VA Will Use 'Preliminary Findings' To Reduce Verification Denials

WASHINGTON - To speed eligibility determinations of Veteran-owned small businesses for Department of Veterans Affairs' "Veterans First" contracts, VA will allow applicants the opportunity to correct minor deficiencies before an initial denial is issued. Starting May 1, VA will begin providing preliminary findings to applicants before completing a comprehensive review of their submissions. This is expected to greatly reduce the number of VA's initial denials and subsequent requests for reconsideration from companies.

"A large percentage of verification denials are due to single points of failure that can be easily and quickly corrected. This improved process will enable us to bring more deserving Veteran business owners into VA's system," said Secretary of Veterans Affairs Eric K. Shinseki. "Our Center for Veterans Enterprise (CVE) will refine and measure the new process through pilot testing that has begun."

Read more: VA Will Use 'Preliminary Findings' To Reduce Verification Denials

Healthcare for Iraq and Afghanistan Veterans

Iraq and Afghanistan veterans discharged from active duty on or after January 28, 2003, may be eligible for five years of medical care. The Department of Veterans Affairs is trying to reach out to eligible veterans who served “in a theater of combat operations” to let them know that they may be eligible for complete health care coverage for five years post service.

Read more: Healthcare for Iraq and Afghanistan Veterans

Perseverance: That’s My Story

Armando-Vega-SmallMy journey to secure gainful employment was not easy, it was a test filled with obstacles and rejections. In order to undertand my story I must start from the beginning. I was living in NYC last year and working minimally, barely logging-in a 40 hour week. Suddenly at the end of July I found myself unemployed with very little hope of finding a job. Being an older worker and out of a job made me feel tremendously uncertain. I truly hit a low point in my life and I was unhappy.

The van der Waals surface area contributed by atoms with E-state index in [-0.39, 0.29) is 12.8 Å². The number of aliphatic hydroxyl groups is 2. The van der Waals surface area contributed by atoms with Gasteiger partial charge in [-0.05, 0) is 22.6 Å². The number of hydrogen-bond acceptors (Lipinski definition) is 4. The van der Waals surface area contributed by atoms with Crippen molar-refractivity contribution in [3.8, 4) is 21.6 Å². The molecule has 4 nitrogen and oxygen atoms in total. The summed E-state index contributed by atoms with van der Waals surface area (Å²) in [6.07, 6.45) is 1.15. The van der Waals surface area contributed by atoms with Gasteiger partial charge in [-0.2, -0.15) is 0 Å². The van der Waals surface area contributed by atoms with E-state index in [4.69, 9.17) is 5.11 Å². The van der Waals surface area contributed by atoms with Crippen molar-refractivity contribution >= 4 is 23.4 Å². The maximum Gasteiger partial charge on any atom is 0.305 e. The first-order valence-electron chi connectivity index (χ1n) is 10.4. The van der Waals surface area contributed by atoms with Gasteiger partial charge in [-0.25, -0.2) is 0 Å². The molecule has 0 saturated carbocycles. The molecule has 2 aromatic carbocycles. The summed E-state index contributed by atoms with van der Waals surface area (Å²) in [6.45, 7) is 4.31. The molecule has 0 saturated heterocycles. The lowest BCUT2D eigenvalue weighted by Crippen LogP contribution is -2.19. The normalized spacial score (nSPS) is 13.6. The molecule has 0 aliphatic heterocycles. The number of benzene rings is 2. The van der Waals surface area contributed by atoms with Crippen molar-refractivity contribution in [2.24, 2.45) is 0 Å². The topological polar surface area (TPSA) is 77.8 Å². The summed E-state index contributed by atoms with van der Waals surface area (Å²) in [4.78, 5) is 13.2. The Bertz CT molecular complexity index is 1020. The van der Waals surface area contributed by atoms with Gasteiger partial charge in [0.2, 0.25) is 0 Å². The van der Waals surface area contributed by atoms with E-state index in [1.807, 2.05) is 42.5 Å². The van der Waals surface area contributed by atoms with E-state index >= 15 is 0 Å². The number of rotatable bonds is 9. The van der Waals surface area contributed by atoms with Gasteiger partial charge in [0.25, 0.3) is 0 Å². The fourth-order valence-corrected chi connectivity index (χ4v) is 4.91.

The next month I decided to celebrate my birthday with my long time friend who lives in Philadelphia, the city of brotherly love, a place I’ve always loved and visited for many years. On that day I went looking for a new place to live. I said to myself “what have I got to lose? If the real estate office denies my application at least I tried to make a change for the better.” Two days after returning to NYC I got the call from the real estate office – I was approved!

September 2012, I moved to Philadelphia a new beginning. The first few weeks I registered with local employment agencies and the Pennsylvania Career link, a state employment resource center. After getting familiar with the public transportation system I began to explore job fairs. One job fair after another I began to feel rejection, frustration and despair. It was as if I had felt this way before when I attended job fair events in NYC. Becoming ever so restless I knew that something had to give I was looking for a source of hope.

In November, I registered and attended a “Hiring our Heroes” job fair event for Veterans. My expectations were moderate as I entered the door to the Lincoln Financial Field, the site of this exclusive hiring event. An hour went by and I met several potential employers however, I felt very dissatisfied. Before departing that afternoon I reported to my career counselor who was there at the Career link table. My only parting comment was thanks for informing me about this event, nothing more.